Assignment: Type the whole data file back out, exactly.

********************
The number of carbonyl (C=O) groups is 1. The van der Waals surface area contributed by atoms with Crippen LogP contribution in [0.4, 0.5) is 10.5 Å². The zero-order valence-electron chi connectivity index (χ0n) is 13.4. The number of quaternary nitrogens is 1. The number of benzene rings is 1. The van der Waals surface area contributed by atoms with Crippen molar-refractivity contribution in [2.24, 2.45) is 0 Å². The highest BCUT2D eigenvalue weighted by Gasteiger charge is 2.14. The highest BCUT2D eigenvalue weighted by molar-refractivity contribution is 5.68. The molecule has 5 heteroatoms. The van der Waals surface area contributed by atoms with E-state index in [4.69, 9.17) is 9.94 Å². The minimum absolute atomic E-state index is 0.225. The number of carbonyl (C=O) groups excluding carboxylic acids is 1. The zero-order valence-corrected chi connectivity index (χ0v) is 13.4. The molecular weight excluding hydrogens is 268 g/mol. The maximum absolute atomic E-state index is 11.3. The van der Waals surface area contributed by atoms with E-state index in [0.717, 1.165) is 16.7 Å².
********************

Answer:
The number of carbonyl (C=O) groups is 1. The van der Waals surface area contributed by atoms with Crippen LogP contribution in [0.4, 0.5) is 10.5 Å². The zero-order valence-electron chi connectivity index (χ0n) is 13.4. The number of quaternary nitrogens is 1. The number of benzene rings is 1. The van der Waals surface area contributed by atoms with Crippen molar-refractivity contribution in [2.24, 2.45) is 0 Å². The highest BCUT2D eigenvalue weighted by Gasteiger charge is 2.14. The highest BCUT2D eigenvalue weighted by molar-refractivity contribution is 5.68. The molecule has 5 heteroatoms. The van der Waals surface area contributed by atoms with E-state index in [4.69, 9.17) is 9.94 Å². The minimum absolute atomic E-state index is 0.225. The number of carbonyl (C=O) groups excluding carboxylic acids is 1. The zero-order valence-corrected chi connectivity index (χ0v) is 13.4. The molecular weight excluding hydrogens is 268 g/mol. The maximum absolute atomic E-state index is 11.3. The van der Waals surface area contributed by atoms with E-state index in [0.717, 1.165) is 16.7 Å².